Thursday, July 30, 2009

Rain and Smoke

"Railbelt Complex" Fire - July 2009

One common question that I am asked is: When will you start training again?

My response is usually "It depends upon the rain and the smoke."

Much of the summer, Interior Alaska is a warm, dry desert. This week, day time temperatures have been in the upper 70s and even into the 80s. We have received very little rain the last few months with only an occasaional light shower in the evening. This, as well as thousands of daily lightening strikes, ignites the fire season. Currently, we have several nearby wild land forest fires that funnel smoke and ash into our valley depending upon the wind direction.

Needless to say, our furry coated huskys look for the nearest shade for most of the day and nap. It is, literally, the dogs' days of summer.

I have run some small teams late at night only after wetting each dog down with a watering can. But the trails are dust ladden and bone dry hard. When we stop for a break the dogs roll in dust and inhale smoke. The benefits of running a dog team the end of July do not seem to outweigh the negatives.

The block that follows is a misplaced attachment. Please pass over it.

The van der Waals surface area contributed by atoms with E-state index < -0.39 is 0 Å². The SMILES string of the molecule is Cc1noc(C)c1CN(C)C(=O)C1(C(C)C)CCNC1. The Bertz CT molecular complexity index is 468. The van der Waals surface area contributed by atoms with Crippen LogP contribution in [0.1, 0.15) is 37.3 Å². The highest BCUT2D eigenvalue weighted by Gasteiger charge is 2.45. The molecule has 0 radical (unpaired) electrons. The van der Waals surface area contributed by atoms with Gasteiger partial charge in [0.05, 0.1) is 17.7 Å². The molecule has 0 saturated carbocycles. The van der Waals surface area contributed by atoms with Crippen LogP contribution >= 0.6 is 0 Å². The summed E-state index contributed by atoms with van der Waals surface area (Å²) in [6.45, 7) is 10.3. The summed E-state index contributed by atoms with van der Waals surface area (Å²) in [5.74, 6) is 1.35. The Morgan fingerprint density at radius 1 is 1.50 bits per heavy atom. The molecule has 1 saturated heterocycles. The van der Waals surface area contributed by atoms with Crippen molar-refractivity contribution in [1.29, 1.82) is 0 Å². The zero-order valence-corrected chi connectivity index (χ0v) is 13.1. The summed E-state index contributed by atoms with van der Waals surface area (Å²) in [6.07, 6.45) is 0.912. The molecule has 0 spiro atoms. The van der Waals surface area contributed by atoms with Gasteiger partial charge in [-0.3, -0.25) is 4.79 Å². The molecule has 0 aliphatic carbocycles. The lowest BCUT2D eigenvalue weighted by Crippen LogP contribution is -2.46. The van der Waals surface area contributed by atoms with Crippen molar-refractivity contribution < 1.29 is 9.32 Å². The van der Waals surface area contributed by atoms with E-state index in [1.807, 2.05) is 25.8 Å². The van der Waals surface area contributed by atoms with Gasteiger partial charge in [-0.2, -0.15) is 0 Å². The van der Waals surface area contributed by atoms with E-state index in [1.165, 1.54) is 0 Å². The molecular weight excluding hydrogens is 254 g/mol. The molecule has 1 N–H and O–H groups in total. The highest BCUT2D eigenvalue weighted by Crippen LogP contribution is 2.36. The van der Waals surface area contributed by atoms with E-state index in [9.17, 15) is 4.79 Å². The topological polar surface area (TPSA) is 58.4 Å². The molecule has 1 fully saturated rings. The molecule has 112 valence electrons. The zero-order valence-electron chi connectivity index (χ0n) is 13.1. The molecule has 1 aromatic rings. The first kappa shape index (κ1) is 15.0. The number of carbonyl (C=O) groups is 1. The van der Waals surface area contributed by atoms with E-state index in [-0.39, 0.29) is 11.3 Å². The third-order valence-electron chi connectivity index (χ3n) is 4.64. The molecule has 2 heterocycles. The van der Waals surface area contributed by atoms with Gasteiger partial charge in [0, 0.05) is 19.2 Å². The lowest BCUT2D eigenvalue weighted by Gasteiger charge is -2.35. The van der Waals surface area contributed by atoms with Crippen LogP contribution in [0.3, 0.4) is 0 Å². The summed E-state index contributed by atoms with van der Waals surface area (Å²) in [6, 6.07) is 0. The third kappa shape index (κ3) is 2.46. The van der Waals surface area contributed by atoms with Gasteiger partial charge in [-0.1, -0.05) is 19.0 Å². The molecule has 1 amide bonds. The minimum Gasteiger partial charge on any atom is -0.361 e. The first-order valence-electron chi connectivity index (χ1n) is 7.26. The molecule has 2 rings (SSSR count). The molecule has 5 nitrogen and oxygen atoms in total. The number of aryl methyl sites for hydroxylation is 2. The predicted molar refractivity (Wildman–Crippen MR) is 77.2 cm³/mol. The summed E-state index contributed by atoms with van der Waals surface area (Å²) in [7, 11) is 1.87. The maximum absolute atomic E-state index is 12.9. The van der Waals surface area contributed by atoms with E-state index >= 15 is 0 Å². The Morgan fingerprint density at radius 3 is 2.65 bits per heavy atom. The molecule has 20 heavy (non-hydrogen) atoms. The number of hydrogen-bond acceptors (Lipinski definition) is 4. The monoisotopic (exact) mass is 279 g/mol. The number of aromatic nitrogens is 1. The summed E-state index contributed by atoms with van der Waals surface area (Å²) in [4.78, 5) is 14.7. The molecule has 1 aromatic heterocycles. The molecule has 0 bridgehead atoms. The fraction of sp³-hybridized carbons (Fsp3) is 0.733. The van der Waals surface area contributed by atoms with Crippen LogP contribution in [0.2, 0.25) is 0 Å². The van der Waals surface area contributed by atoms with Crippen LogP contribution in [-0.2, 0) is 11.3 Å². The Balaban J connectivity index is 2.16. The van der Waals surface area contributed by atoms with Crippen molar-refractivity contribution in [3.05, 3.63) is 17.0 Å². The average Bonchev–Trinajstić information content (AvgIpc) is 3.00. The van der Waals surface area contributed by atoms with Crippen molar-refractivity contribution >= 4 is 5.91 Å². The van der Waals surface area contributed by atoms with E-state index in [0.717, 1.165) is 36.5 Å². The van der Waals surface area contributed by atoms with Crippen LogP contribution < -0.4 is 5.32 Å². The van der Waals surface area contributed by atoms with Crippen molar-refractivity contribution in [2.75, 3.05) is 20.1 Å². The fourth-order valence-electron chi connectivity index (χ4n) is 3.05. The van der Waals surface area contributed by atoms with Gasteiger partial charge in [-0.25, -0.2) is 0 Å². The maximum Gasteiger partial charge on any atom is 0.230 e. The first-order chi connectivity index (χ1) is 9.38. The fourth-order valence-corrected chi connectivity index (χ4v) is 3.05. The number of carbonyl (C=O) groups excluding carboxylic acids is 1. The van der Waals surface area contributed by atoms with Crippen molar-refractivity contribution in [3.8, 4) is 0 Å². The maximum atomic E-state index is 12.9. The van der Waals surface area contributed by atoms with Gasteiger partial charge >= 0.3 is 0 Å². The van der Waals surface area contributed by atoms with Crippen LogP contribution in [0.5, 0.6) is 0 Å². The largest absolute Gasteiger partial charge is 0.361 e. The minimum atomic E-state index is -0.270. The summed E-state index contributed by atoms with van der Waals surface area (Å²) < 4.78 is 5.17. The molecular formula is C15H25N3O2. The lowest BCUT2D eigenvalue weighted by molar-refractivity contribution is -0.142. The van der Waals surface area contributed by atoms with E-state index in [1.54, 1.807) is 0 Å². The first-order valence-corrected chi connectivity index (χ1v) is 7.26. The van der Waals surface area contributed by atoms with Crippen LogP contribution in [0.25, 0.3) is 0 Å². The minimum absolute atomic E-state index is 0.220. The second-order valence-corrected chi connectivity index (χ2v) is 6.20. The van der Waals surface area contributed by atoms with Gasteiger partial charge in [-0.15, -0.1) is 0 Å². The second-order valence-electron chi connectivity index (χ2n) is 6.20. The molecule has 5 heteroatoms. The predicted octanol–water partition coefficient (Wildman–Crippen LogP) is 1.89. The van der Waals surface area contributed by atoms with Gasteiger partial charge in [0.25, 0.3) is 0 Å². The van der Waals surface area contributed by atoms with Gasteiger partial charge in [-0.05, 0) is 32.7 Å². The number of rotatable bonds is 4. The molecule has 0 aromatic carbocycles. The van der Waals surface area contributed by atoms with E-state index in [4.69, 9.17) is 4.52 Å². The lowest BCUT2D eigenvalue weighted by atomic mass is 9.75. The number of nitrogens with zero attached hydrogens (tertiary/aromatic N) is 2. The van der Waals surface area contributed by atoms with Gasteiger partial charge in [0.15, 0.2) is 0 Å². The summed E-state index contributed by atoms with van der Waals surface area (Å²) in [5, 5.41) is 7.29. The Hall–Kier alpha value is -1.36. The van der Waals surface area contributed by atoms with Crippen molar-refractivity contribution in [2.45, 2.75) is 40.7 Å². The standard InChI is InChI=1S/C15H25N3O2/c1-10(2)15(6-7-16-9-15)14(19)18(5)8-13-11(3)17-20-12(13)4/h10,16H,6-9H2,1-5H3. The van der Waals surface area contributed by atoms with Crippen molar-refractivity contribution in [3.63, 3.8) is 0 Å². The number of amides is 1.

So ...... When will we start training?

Training begins when summer ends. The summer will end when the rain begins. Soon there will be cooler temperatures, no fires (or smoke) and huge puddles for the dogs. This has happened as soon as August 1st and as late as mid September.

It will all happen quickly and quietly and I will be left standing there saying "Where did summer go?"

Plumes of smoke and ash from a nearby Wildland Fire

Friday, July 24, 2009

As they Grow!


I was pointing out a few dogs to a kennel visitor yesterday. I eyed Viper in the foreground and said "He is just a youngster." Steve said, "Boy, he looks older to me." I thought about it and my little Viper is a real dog now. The car litter: Viper, Beemer, Ranger, Honda, Hummer, Scout, Rambler, Malibu and Olivia are almost 2 years old.

How quickly they grow up!

Ranger at 8 weeks

Ranger with his mother, Cha Cha, Spring 2009

Friday, July 17, 2009

Salmon isn't just for the Dogs!

We have documented the importance of salmon in our life with sled dogs. (See Blog Post "Fish Snacks" on December 23, 2008.) But, salmon's not just for the dogs!
Allen holds a Red Salmon

Every July Allen and Aliy head south to the Kenai to catch Red (Sockeye) Salmon and King (Chinook) Salmon in order to add meat to our freezer. Some of our favorite dishes are BBQ Red, King Cakes and deep fried sockeye with hushpuppies.